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Krebs & Cozens named to Team Canada leadership group for 2019 IIHF U18 World Championship

Calgary, Alta. – Hockey Canada has named Winnipeg ICE captain Peyton Krebs and Lethbridge Hurricanes forward Dylan Cozens to the leadership group for Canada’s National Men’s Under-18 Team competing at the 2019 IIHF U18 World Championship in Örnsköldsvik and Umeå, Sweden.

Krebs, an Okotoks, Alta. native will lead the team as captain while Cozens, a Whitehorse, Yukon product will serve as an alternate captain.

As the first-overall selection in the 2016 Western Hockey League Bantam Draft to the Kootenay ICE, Krebs has surpassed expectations. After leading all rookies in scoring with 54 points (17G-37A) in the 2017-18 WHL Regular Season, Krebs stepped into the captaincy role for the Kootenay ICE in just his second year of his WHL career. This season, he tallied 68 points (19G-49A), leading his team in points and competed in the 2019 CHL/NHL Top Prospect Game in Red Deer, Alta. Krebs, a 5-foot-11, 180-pound centreman has also been identified by NHL Central Scouting for selection at the 2019 NHL Draft, giving him an eighth-overall ranking among North American skaters on their Midterm Rankings list in January 2019.

On pace with Krebs is Cozens, who also had a standout season this year. The 19th overall selection in the 2016 WHL Bantam Draft by the Lethbridge Hurricanes has enjoyed great success in the first two years of his WHL career. In his first season, Cozens finished as the second-place rookie among all WHL scorers with 53 points (22G-31A) and made a name for himself in the Hurricanes’ lineup. For his efforts, Cozens was awarded the Jim Piggott Memorial Trophy as WHL Rookie of the Year. This season, Cozens finished tied for 10th overall among all WHL scorers with 84 points (34G-50A) and also competed as an alternate captain at the 2019 CHL/NHL Top Prospects Game. The 6-foot-3, 185-pound centreman has been identified by NHL Central Scouting for selection at the 2019 NHL Draft, giving him a third-overall ranking among North American skaters on their Midterm Rankings list.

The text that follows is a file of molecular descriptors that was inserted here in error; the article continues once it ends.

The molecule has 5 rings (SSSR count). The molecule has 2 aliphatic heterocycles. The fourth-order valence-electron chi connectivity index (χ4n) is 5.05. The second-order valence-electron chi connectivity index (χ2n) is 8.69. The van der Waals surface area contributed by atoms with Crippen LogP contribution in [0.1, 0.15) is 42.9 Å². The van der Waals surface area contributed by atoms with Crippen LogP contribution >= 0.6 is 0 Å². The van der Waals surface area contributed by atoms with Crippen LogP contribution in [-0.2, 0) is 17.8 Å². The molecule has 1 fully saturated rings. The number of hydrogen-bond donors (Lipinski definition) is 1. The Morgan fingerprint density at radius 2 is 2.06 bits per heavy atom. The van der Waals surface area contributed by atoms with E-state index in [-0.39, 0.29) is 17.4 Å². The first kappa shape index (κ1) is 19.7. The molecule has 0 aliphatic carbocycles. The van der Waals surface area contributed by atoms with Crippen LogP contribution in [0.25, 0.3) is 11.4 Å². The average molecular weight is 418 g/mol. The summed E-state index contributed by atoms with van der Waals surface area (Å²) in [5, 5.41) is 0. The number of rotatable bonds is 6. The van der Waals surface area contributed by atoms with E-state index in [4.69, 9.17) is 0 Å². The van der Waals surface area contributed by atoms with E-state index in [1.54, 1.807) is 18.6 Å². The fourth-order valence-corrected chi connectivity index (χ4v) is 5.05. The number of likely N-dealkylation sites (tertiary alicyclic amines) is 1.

While this is the first time both players will be travelling abroad to represent Canada, it isn’t the first time they’ve pulled the maple lead over their heads. Both shared recent success at the 2018 Hlinka Gretzky Cup with Team Canada, winning gold over Sweden at Rogers Place in Edmonton, Alta. In Canada’s undefeated run in preliminary, semi-final and final action, both players totaled five points (2G-3A) in five games.

Canada will look to claim gold for the first time since 2013 when it kicks off its tournament schedule against Finland on Thursday, April 18 at 1:30 p.m. ET/10:30 a.m. PT. Canada will also match up against Switzerland, Belarus and the Czech Republic in the preliminary round before the tournament wraps up with the bronze and gold medal games on Sunday, April 28.

TSN and RDS, Hockey Canada’s official broadcast partners, will broadcast 15 games, including all of Team Canada’s match-ups at the IIHF U18 World Championship, all quarter-finals, both semifinals and the bronze and gold medal games.

Canada has won seven medals at the IIHF U18 World Championship, including three gold (2003, 2008, 2013), one silver (2005) and three bronze (2012, 2014, 2015).

For more information on Canada’s National Men’s Under-18 Team, please visit HockeyCanada.ca, or follow along via social media on FacebookTwitter and Twitter.com/HC_Men.

 

About the Western Hockey League
Regarded as the world’s finest development league for junior hockey players, the Western Hockey League (WHL) head office is based in Calgary, Alberta. The WHL consists of 22 member Clubs with 17 located in Western Canada and five in the U.S. Pacific Northwest. A member of the Canadian Hockey League, the WHL has been a leading supplier of talent for the National Hockey League for over 50 years. The WHL is also the leading provider of hockey scholarships with over 350 graduates each year receiving WHL Scholarships to pursue a post-secondary education of their choice. Each season, WHL players also form the nucleus of Canada’s National Junior Hockey Team.

 

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